Lee Lundy, a partner in the firm’s business, corporate and tax department hosted a roundtable discussion for business owners. He was joined by John Cogar, Wealth Planning Director and Senior Vice President of PNC Wealth Management. Here is a summary of the discussion:
Both Lee and John know that as business owners look to the future, they envision selling or otherwise passing their business to the next owners/managers. This assumes a voluntary "cashing out." Before Lee and John delved into the voluntary cashing out or "Plan A," Lee took a look at the highly recommended other arrangement – Plan B – for any involuntary cashing out – as it should to be in place in case owners need it before they fully implement Plan A.
An involuntary cashing out plan, due to death or disability, provides for that unforeseen event – and should be in place now. Business owners should have a buy-sell agreement that includes triggering events, pricing, and payment terms. If they don’t have one, they should focus on this first. Although it should dovetail with Plan A, the business owner should implement it now and dovetail it later when they know what Plan A will entail.
Plan B should also be written to cover retirement or one partner who is just heading for the beach. It should cover any departure, particularly if the business has owners holding small percentages.
So, once Plan B is in place, it is time to look at the voluntary cashing out – Plan A. "Cashing in" implies that a business owner will get money for his interest. Some components to the plan could combine gifting and selling. As a general rule, the next owners should also be managers to reduce issues on who takes what risks and who gets what rewards. Plan A should take into account the buyer, the implementation process, pricing, source of funds, and security.
Is the buyer family? Employees? A third party? The answer will help shape the plan that is put into place.
Selling to Family. Do they want to buy you out? Are the family members able to run the business? What is the timeline? Will they need training, coaching, or new non-family specialist managers to effectively keep the business profitable? Can they work together? Have roles and responsibilities between them been delineated and communicated? Who will hold what authority? How will disputes be resolved? Is the family as a whole in agreement as to who is in and who is out?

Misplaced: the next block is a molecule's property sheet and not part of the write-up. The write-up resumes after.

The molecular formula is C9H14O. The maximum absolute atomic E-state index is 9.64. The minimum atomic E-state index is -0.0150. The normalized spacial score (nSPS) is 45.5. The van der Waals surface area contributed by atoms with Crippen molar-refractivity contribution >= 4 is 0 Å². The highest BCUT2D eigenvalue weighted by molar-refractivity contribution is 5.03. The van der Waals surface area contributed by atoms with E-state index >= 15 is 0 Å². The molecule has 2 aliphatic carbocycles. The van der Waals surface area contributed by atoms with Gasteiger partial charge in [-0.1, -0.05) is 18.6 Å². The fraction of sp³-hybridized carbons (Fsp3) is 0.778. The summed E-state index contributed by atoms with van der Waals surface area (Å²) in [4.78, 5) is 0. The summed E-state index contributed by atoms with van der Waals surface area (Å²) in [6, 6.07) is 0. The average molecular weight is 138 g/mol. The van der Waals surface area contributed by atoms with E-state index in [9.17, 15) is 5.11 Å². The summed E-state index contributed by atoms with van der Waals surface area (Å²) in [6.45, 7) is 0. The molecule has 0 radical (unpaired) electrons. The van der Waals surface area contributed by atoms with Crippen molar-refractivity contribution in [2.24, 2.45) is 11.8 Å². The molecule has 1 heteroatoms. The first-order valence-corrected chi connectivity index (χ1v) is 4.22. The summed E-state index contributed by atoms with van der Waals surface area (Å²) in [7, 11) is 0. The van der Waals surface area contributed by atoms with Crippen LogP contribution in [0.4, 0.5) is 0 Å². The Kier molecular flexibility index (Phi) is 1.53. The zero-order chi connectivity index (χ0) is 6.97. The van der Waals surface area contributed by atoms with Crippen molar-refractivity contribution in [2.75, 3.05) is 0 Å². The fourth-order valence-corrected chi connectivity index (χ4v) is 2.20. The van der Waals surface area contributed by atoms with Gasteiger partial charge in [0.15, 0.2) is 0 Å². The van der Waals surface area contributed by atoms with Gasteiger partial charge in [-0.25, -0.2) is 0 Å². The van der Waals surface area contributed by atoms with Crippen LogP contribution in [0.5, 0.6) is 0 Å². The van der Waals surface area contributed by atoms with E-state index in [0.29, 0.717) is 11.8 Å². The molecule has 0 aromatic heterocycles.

Selling to Employees. Many of the same questions about willingness, ability, and functioning apply in this type of buy out. How soon do they get some stake in the business? When they get a stake, what voice do they get? Will they go on the line to support funding the buyout?
Selling to a Third Party. Is the business saleable to a currently uninvolved party? Have all the issues (minimizing post sale indemnification issues and removing non-business assets) been cleaned up? Will they pay the price, and how will that be structured?
Pricing/Source of Funds. No matter who is buying, a first step is the pricing – which may require an appraisal. Next, the source of funding needs to be considered, as well as any security for deferred payments. If selling to employees and family, they probably do not have ready cash. Can the business support installment payments plus salaries to new managers/owners? Are there other current owners that will also need to be bought out? If so, layering, timing, and co-ordination on management will need to be considered.
If selling to a third party, how much can be obtained up front? How much in earn-out? Is post-sale involvement required?
Managing the Process. Your lawyer and financial advisor can advise you on sound practices when preparing to cash out. They can also steer you away from the common – and uncommon – pitfalls that are a part of the process. They can support you on:
- what rate of payout (or debt payment) the business can support
- business structures
- estate planning
- negotiation, maybe even with your family
Solutions for you will depend on your goals and individual situation. To learn more about your options, contact Lee Lundy at 410.752.9705.
This alert has been prepared by Tydings for informational purposes only and does not constitute legal advice.